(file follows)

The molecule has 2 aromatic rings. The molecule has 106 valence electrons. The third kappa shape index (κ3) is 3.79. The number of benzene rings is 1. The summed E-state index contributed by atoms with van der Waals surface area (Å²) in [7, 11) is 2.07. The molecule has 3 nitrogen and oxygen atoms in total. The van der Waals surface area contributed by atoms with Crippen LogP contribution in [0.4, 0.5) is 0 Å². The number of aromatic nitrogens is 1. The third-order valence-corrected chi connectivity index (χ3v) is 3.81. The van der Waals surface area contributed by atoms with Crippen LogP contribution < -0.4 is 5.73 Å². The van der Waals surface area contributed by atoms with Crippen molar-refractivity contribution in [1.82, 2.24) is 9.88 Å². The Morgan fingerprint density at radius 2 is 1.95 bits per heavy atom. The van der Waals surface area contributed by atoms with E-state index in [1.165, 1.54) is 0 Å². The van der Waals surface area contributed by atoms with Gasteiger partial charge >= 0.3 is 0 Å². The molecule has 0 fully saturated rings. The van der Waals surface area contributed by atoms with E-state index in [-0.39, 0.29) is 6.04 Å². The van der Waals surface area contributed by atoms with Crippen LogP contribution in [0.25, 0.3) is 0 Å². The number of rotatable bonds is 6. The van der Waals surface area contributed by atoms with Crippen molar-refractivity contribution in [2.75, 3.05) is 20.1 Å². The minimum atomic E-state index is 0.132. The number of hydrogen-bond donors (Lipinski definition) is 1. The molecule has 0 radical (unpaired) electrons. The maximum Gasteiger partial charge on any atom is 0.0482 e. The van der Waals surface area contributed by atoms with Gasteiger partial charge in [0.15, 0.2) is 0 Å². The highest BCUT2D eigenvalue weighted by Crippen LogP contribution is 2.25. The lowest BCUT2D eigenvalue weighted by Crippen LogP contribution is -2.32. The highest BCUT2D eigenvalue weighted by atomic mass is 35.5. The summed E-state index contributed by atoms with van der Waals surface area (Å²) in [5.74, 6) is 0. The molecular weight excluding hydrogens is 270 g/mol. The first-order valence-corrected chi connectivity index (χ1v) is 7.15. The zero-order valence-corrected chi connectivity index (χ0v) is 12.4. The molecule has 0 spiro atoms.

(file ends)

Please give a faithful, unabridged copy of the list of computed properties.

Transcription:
The molecule has 2 aromatic rings. The molecule has 106 valence electrons. The third kappa shape index (κ3) is 3.79. The number of benzene rings is 1. The summed E-state index contributed by atoms with van der Waals surface area (Å²) in [7, 11) is 2.07. The molecule has 3 nitrogen and oxygen atoms in total. The van der Waals surface area contributed by atoms with Crippen LogP contribution in [0.4, 0.5) is 0 Å². The number of aromatic nitrogens is 1. The third-order valence-corrected chi connectivity index (χ3v) is 3.81. The van der Waals surface area contributed by atoms with Crippen LogP contribution < -0.4 is 5.73 Å². The van der Waals surface area contributed by atoms with Crippen molar-refractivity contribution in [1.82, 2.24) is 9.88 Å². The Morgan fingerprint density at radius 2 is 1.95 bits per heavy atom. The van der Waals surface area contributed by atoms with E-state index in [1.165, 1.54) is 0 Å². The van der Waals surface area contributed by atoms with Gasteiger partial charge >= 0.3 is 0 Å². The molecule has 0 fully saturated rings. The van der Waals surface area contributed by atoms with E-state index in [-0.39, 0.29) is 6.04 Å². The van der Waals surface area contributed by atoms with Crippen LogP contribution in [0.25, 0.3) is 0 Å². The number of rotatable bonds is 6. The van der Waals surface area contributed by atoms with Crippen molar-refractivity contribution in [2.75, 3.05) is 20.1 Å². The minimum atomic E-state index is 0.132. The number of hydrogen-bond donors (Lipinski definition) is 1. The molecule has 0 radical (unpaired) electrons. The maximum Gasteiger partial charge on any atom is 0.0482 e. The van der Waals surface area contributed by atoms with Gasteiger partial charge in [0.15, 0.2) is 0 Å². The highest BCUT2D eigenvalue weighted by Crippen LogP contribution is 2.25. The lowest BCUT2D eigenvalue weighted by Crippen LogP contribution is -2.32. The highest BCUT2D eigenvalue weighted by atomic mass is 35.5. The summed E-state index contributed by atoms with van der Waals surface area (Å²) in [5.74, 6) is 0. The molecular weight excluding hydrogens is 270 g/mol. The first-order valence-corrected chi connectivity index (χ1v) is 7.15. The zero-order valence-corrected chi connectivity index (χ0v) is 12.4. The molecule has 0 spiro atoms.